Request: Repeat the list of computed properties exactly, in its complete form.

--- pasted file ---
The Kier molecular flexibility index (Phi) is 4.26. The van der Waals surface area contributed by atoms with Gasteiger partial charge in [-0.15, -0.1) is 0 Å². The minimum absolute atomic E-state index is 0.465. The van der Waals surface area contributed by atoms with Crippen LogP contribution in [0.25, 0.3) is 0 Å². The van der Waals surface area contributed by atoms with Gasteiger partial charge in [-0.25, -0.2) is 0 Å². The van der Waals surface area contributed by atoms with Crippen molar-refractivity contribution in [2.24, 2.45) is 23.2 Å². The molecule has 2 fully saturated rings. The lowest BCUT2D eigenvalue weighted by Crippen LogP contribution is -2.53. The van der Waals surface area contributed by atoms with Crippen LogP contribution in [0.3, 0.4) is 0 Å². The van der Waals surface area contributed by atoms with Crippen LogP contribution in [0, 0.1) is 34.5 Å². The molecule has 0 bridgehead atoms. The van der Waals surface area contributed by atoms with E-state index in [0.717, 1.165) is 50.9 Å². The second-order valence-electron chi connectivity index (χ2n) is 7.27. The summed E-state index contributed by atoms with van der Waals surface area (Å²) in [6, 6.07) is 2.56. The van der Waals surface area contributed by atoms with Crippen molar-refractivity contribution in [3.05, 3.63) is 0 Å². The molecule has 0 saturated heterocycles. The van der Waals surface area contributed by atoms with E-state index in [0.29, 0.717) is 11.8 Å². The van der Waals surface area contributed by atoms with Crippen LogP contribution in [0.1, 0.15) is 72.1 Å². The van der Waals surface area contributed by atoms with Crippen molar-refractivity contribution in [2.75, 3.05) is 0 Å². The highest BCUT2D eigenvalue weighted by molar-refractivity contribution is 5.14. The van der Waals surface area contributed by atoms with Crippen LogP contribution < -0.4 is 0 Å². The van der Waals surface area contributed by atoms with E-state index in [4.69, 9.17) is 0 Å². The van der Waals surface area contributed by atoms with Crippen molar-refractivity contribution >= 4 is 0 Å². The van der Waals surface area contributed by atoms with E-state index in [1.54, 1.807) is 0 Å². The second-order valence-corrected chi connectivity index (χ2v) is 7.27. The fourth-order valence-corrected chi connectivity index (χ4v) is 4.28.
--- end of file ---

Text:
The Kier molecular flexibility index (Phi) is 4.26. The van der Waals surface area contributed by atoms with Gasteiger partial charge in [-0.15, -0.1) is 0 Å². The minimum absolute atomic E-state index is 0.465. The van der Waals surface area contributed by atoms with Crippen LogP contribution in [0.25, 0.3) is 0 Å². The van der Waals surface area contributed by atoms with Gasteiger partial charge in [-0.25, -0.2) is 0 Å². The van der Waals surface area contributed by atoms with Crippen molar-refractivity contribution in [2.24, 2.45) is 23.2 Å². The molecule has 2 fully saturated rings. The lowest BCUT2D eigenvalue weighted by Crippen LogP contribution is -2.53. The van der Waals surface area contributed by atoms with Crippen LogP contribution in [0.3, 0.4) is 0 Å². The van der Waals surface area contributed by atoms with Crippen LogP contribution in [0, 0.1) is 34.5 Å². The molecule has 0 bridgehead atoms. The van der Waals surface area contributed by atoms with E-state index in [0.717, 1.165) is 50.9 Å². The second-order valence-electron chi connectivity index (χ2n) is 7.27. The summed E-state index contributed by atoms with van der Waals surface area (Å²) in [6, 6.07) is 2.56. The van der Waals surface area contributed by atoms with Crippen molar-refractivity contribution in [3.05, 3.63) is 0 Å². The molecule has 0 saturated heterocycles. The van der Waals surface area contributed by atoms with E-state index in [0.29, 0.717) is 11.8 Å². The van der Waals surface area contributed by atoms with Crippen LogP contribution in [0.1, 0.15) is 72.1 Å². The van der Waals surface area contributed by atoms with Crippen molar-refractivity contribution in [2.75, 3.05) is 0 Å². The highest BCUT2D eigenvalue weighted by molar-refractivity contribution is 5.14. The van der Waals surface area contributed by atoms with Crippen LogP contribution < -0.4 is 0 Å². The van der Waals surface area contributed by atoms with E-state index in [4.69, 9.17) is 0 Å². The van der Waals surface area contributed by atoms with Crippen molar-refractivity contribution >= 4 is 0 Å². The van der Waals surface area contributed by atoms with E-state index in [1.54, 1.807) is 0 Å². The second-order valence-corrected chi connectivity index (χ2v) is 7.27. The fourth-order valence-corrected chi connectivity index (χ4v) is 4.28.